5 types of mortgage loans for homebuyers

5 types of mortgage loans for homebuyers

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A new home may be one of the biggest purchases you’ll make in your life. Before you begin shopping for the right home to buy, you’ll need to explore mortgage options if you’re planning to finance the purchase.

Not all home loans are the same, though. So, doing your research before moving forward can help you select the most suitable option for your financial situation and possibly keep more money in your pocket. Plus, you’ll know what to expect, in terms of guidelines, when you apply.

Types of mortgages
Conventional loan – Best for borrowers with a good credit score
Jumbo loan – Best for borrowers with excellent credit looking to buy an expensive home
Government-insured loan – Best for borrowers who have lower credit scores and minimal cash for a down payment
Fixed-rate mortgage – Best for borrowers who’d prefer a predictable, set monthly payment for the duration of the loan
Adjustable-rate mortgage – Best for borrowers who aren’t planning to stay in the home for an extended period, would prefer lower payments in the short-term and are comfortable with possibly having to pay more in the future
1. Conventional loan
Conventional loans, which are not backed by the federal government, come in two forms: conforming and non-conforming.

Conforming loans – As the name implies, a conforming loan “conforms” to the set of standards put in place by the Federal Housing Finance Agency (FHFA), which includes credit, debt and loan size. For 2023, the conforming loan limits are $726,200  in most areas and $1,089,300 in high-cost areas.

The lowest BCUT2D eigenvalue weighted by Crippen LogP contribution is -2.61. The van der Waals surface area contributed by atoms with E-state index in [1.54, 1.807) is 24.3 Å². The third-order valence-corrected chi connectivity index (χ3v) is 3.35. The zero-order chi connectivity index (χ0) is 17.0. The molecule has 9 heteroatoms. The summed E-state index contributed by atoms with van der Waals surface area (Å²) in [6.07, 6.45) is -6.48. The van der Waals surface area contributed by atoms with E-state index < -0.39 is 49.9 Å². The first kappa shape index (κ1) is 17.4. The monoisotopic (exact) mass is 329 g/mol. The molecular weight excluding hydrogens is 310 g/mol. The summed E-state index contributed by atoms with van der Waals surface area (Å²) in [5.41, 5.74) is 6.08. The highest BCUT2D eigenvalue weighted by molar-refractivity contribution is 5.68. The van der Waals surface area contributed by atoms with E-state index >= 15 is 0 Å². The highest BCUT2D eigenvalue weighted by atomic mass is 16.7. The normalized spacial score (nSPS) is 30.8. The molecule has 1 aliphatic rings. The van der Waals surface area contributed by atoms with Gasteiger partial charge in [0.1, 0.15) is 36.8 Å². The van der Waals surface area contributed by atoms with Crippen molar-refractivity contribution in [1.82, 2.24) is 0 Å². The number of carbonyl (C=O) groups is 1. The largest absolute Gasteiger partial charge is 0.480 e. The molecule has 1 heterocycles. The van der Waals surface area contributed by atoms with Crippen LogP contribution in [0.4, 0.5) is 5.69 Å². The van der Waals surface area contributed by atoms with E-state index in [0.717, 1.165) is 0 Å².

Non-conforming loans – These loans do not meet FHFA standards. Instead, they cater to borrowers looking to purchase more-expensive homes or individuals with unusual credit profiles
Pros of conventional loans
Can be used for a primary home, second home or investment property
Overall borrowing costs tend to be lower than other types of mortgages, even if interest rates are slightly higher
Can ask your lender to cancel private mortgage insurance (PMI) once you’ve reached 20 percent equity, or refinance to remove it
Can pay as little as 3 percent down on loans backed by Fannie Mae or Freddie Mac
Sellers can contribute to closing costs
Cons of conventional loans
Minimum FICO score of 620 or higher is often required (the same applies for refinancing)
Higher down payment than some government loans
Must have a debt-to-income (DTI) ratio of no more than 43 percent (50 percent in some instances)
Likely need to pay PMI if your down payment is less than 20 percent of the sales price
Significant documentation required to verify income, assets, down payment and employment
Who are conventional loans best for?
If you have a strong credit score and can afford to make a sizable down payment, a conventional mortgage is probably your best pick. The 30-year, fixed-rate conventional mortgage is the most popular choice for homebuyers.

2. Jumbo loan
Jumbo mortgages are home loan products that fall outside FHFA borrowing limits. Jumbo loans are more common in higher-cost areas such as Los Angeles, San Francisco, New York City and the state of Hawaii, where home prices are often on the higher end.

Pros of jumbo loans
Can borrow more money to purchase a more expensive home
Interest rates on jumbo loans tend to be competitive with other conventional loans
This may be the only way for some borrowers to gain homeownership in areas with extremely high home values
Cons of jumbo loans
Down payment of at least 10 percent to 20 percent required in many cases
A FICO score of 700 or higher usually required
Cannot have a DTI ratio above 45 percent
Must show you have significant assets in cash or savings accounts
Usually require more in-depth documentation to qualify
Who are jumbo loans best for?